BigScreen . DVDpendence . videophile . blu-ray



With Denzel Washington, Viola Davis, Jovan Adepo, Mykelti Williamson, Russell Hornsby, Stephen Henderson, Saniyya Sidney

Written by August Wilson (based on his play)
Directed by Denzel Washington

With trailers and press often giving away too much, since the first publishing of my movie writing started in 1997, I usually prefer avoiding any detailed media or specific info on a film in order to see it fresh, get drawn in, surprised, thrilled and awed by story elements. Within the first fifteen minutes of Fences I thought how much the dialog and setting feels like a play... And so it is.
Based on the 1983 Pulitzer Prize winning play by August Wilson (and his own screenplay completed before his death), Fences is a deeply real, emotionally charged working class drama set in Pittsburgh in the 1950s.

Troy Maxson is a sanitation worker (with ambitions to be promoted as driver), living with his wife Rose and their high school son Cory. His brother Gabriel (who got brain damage in the war) occasionally drops by with seemingly incoherent (but significant) ramblings, and Troy's first son Lyons (from a previous marriage) is an aspiring professional musician and usually swings by on Fridays when Troy gets paid.
A promising baseball player in his earlier years, Troy's dreams of a pro career never came to fruition due to racial discrimination. Growing up hard, life is still a challenge. His wife is a good woman who accepts (most of) his flaws.
They share dreams, aspirations, disappointments and deep wounds while living a modest life, but a shocking revelation is set to test the parameters of their relationship to the limit.

There is conflict with Cory who wants to become a football player and Troy's authoritarian edict in his house is the age old one of: he pays the bills, so he makes the rules, and feels justified in putting those around him down, having paid his dues. One of the rigid tasks Cory has to fulfill each Saturday includes assisting in the building of a wooden fence around the back yard (where an alley connects all the houses on their block), a procrastinated job that seems like it may never be completed.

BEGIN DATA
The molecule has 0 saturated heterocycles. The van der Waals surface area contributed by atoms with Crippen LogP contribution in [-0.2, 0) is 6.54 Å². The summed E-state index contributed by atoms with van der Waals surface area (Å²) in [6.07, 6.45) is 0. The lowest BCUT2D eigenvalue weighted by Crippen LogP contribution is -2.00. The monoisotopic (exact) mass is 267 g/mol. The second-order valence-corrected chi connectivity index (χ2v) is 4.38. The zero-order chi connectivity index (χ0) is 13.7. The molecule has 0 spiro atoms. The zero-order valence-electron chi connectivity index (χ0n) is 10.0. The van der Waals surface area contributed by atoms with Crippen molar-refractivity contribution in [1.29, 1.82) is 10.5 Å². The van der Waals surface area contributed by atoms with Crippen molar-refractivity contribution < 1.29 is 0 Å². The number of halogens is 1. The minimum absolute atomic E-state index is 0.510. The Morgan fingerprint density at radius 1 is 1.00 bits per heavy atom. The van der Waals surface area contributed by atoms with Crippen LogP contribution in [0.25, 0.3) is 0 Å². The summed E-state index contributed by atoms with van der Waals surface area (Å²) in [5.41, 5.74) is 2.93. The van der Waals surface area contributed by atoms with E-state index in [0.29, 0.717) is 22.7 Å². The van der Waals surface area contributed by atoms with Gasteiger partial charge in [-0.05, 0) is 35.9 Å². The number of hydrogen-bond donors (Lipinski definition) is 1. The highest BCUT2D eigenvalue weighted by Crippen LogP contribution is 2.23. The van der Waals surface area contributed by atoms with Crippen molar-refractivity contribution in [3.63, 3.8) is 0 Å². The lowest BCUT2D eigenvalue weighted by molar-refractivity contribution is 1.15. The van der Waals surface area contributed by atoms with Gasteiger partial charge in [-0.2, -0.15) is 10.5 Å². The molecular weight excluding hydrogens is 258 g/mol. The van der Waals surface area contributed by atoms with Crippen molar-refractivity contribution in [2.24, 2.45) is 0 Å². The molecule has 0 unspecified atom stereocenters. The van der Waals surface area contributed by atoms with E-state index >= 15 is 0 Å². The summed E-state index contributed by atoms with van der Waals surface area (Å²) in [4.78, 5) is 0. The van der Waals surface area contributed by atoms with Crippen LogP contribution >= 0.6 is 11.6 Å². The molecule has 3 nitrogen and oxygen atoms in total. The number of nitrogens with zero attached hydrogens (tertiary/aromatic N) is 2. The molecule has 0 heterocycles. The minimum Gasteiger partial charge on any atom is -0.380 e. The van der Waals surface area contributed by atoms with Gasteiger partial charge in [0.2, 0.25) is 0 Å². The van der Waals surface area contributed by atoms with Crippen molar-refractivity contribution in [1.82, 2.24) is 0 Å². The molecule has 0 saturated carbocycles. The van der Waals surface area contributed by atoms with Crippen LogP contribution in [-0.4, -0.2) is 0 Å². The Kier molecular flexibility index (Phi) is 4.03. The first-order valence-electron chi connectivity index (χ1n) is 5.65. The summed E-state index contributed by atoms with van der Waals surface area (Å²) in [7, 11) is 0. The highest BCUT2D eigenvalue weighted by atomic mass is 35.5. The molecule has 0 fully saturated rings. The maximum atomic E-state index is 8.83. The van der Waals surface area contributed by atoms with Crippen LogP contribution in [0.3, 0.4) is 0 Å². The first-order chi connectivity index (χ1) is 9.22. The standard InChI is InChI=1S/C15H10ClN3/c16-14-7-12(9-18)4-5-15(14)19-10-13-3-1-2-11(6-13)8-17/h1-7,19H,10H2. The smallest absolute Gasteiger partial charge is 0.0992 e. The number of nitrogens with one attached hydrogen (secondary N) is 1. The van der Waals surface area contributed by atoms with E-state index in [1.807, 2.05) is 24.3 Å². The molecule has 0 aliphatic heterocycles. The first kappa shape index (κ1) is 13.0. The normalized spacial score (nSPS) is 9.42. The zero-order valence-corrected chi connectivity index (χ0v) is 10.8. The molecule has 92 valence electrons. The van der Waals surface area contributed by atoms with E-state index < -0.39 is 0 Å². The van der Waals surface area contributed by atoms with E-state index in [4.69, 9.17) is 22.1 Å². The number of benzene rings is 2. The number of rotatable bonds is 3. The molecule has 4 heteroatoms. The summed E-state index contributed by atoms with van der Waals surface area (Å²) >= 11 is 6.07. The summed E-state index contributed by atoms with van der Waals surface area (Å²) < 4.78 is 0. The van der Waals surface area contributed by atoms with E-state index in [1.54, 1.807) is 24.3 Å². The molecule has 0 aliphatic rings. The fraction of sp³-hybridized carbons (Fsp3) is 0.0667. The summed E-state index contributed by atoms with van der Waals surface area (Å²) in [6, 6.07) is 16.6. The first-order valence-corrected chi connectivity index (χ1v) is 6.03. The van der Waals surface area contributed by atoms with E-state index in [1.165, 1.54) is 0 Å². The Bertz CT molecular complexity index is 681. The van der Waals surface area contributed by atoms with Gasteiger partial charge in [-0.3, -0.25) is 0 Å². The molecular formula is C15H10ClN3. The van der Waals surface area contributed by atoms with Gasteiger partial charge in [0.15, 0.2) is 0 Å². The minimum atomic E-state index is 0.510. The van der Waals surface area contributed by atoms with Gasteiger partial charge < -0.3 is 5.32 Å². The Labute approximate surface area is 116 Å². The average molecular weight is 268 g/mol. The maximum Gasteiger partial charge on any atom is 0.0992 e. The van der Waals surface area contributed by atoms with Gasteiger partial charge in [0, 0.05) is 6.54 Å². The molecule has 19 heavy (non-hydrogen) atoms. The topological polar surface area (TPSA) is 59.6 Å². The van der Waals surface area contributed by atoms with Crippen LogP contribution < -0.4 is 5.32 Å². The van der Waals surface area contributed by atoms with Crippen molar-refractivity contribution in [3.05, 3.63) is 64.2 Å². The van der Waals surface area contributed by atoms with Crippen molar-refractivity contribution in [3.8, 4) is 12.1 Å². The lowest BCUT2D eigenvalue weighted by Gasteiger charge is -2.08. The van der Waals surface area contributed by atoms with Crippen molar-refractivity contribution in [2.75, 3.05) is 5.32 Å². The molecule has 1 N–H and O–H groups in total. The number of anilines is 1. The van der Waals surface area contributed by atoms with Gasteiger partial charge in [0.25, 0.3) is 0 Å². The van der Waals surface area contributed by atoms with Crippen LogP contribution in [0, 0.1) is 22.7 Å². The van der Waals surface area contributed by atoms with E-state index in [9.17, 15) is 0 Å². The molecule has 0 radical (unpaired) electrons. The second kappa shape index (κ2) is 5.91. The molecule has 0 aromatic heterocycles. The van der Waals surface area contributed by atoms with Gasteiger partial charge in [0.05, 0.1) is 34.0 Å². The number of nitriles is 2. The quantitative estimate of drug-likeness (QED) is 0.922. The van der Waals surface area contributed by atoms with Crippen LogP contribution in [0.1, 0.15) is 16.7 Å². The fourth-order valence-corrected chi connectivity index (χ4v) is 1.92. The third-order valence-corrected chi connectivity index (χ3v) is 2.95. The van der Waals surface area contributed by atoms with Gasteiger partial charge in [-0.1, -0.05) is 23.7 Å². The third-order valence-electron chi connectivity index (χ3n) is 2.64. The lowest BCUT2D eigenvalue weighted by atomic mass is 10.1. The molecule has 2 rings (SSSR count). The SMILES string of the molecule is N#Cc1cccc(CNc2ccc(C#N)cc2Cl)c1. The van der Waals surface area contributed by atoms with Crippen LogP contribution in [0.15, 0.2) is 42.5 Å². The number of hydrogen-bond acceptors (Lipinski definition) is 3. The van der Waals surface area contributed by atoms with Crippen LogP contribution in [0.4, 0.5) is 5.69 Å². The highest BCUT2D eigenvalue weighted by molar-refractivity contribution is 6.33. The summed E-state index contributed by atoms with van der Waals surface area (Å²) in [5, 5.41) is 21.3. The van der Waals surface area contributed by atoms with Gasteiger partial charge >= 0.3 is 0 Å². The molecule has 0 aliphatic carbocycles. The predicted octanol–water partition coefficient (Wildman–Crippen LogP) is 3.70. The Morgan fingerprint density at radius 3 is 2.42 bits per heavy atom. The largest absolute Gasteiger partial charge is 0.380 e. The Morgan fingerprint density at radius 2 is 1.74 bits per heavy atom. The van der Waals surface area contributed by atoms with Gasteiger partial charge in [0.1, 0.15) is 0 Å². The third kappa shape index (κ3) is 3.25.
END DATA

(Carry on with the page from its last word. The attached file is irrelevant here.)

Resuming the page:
While pleasure is taken in the little joys, Troy escapes the weekly grind and numbs his disappointments in a variety of ways, some harmless self-indulgences like reminiscing his glory days as a ball player (batting the tethered ball hanging from the backyard tree), or drinking on a Friday night as he does so - but others more selfish and wounding to those around him.

Details, secrets and revelations are craftily paced, unpacked and exposed throughout the narrative (including Troy's reminiscent tales he retells over a drink). Many symbolic devices are also at play, but like the themes and analogies flowing throughout (including baseball home runs and trike outs, building real and figurative fences, keeping the Grim Reaper at arms length, and Gabriel blowing his horn for the rapture), it is not forceful or too much of a blatant flag being waved, its significance subtly and profoundly revealing itself.

With Troy as the focal point, his family (together with his colleague and friend Bono) love, admire, tolerate and dislike him in equal parts, all acting as moral satellites reflecting back at him, but whether it penetrates his headstrong personality is a high hurdle to overcome, his intensity a fluctuating one.

The strife and hardships of Troy's past (including a nasty father), which helped to shape him into the man he is (for better and worse), plays a significant role in his treatment of his family, his expectations of them to rise above, but at the same time stunting them from striving for their dreams (like Cory wanting to become a football player and Lyons wanting to be a musician). His failures, afflictions and disappointments has him inadvertently and contradictorily nullifying the aspirations of others, while professing wanting them to do better than him and the disadvantages he faced.

The racial issues of the time is naturally a presence, with civil rights far from realized. But it is illustrated honestly and looks at how its residue has molded this family internally, very little of the outside world and its wider discrimination policies depicted.

The film is driven by fantastic performances all round, an authenticity very convincingly related by this stellar cast (both Washington and Davis treading the boards on stage with the play for lenghty periods, the material second nature to them). Multiple Oscar winner Denzel got the Screen Actor's guild Best Actor nod and Viola Davis has won many Supporting Actress awards so far as Rose (and well deserved). But, it brings me back to a question I often have - when is a role really a lead or supporting one? - as in this case as the sole female figure, I feel Davis fulfills the lead actress role in the movie…

This is Washington's third feature film directorial effort (previously helming Antwone Fisher and The Great Debaters). As an award winning actor, he's highly adept at pulling the performances from the actors, making him the ideal man to realise this film.

Clocking in at almost 140 minutes, it could be taxing on some (who prefer Batmobiles and Autobots), but even being a dialog-heavy film, it is engaging enough to keep you rapt throughout.

5 / B
- Paul Blom

0 1 2 3 4 5 6
- A - B - C

6 - Volcanic
5 - Blistering
4 - Hot
3 - Smolder
2 - Room Temp.
1 - Fizzled
0 - Extinguished

A: Multiple Viewing Potential
B: Deserves Another Look
C: Once Should Suffice

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